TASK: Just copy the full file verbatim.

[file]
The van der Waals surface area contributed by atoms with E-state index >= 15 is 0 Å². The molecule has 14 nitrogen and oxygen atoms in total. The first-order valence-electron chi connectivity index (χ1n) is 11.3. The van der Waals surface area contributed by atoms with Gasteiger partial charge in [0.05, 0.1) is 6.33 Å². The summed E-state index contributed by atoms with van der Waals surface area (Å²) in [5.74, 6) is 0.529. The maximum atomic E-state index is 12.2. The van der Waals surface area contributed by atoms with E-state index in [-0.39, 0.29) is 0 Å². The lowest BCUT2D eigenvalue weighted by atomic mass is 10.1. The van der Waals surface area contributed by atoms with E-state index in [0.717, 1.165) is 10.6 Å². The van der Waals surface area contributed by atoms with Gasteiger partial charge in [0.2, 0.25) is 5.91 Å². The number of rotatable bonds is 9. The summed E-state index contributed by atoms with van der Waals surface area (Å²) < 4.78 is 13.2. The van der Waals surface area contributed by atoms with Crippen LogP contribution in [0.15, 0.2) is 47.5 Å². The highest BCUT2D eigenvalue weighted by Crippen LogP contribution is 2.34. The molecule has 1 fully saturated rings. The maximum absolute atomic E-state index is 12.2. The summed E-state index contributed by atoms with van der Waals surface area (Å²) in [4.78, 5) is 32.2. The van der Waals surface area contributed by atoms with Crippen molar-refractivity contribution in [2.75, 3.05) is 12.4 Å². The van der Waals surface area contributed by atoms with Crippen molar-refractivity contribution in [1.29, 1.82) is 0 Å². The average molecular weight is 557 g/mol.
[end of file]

The van der Waals surface area contributed by atoms with E-state index >= 15 is 0 Å². The molecule has 14 nitrogen and oxygen atoms in total. The first-order valence-electron chi connectivity index (χ1n) is 11.3. The van der Waals surface area contributed by atoms with Gasteiger partial charge in [0.05, 0.1) is 6.33 Å². The summed E-state index contributed by atoms with van der Waals surface area (Å²) in [5.74, 6) is 0.529. The maximum atomic E-state index is 12.2. The van der Waals surface area contributed by atoms with E-state index in [-0.39, 0.29) is 0 Å². The lowest BCUT2D eigenvalue weighted by atomic mass is 10.1. The van der Waals surface area contributed by atoms with E-state index in [0.717, 1.165) is 10.6 Å². The van der Waals surface area contributed by atoms with Gasteiger partial charge in [0.2, 0.25) is 5.91 Å². The number of rotatable bonds is 9. The summed E-state index contributed by atoms with van der Waals surface area (Å²) < 4.78 is 13.2. The van der Waals surface area contributed by atoms with Crippen LogP contribution in [0.15, 0.2) is 47.5 Å². The highest BCUT2D eigenvalue weighted by Crippen LogP contribution is 2.34. The molecule has 1 fully saturated rings. The maximum absolute atomic E-state index is 12.2. The summed E-state index contributed by atoms with van der Waals surface area (Å²) in [4.78, 5) is 32.2. The van der Waals surface area contributed by atoms with Crippen molar-refractivity contribution in [2.75, 3.05) is 12.4 Å². The van der Waals surface area contributed by atoms with Crippen molar-refractivity contribution in [1.29, 1.82) is 0 Å². The average molecular weight is 557 g/mol.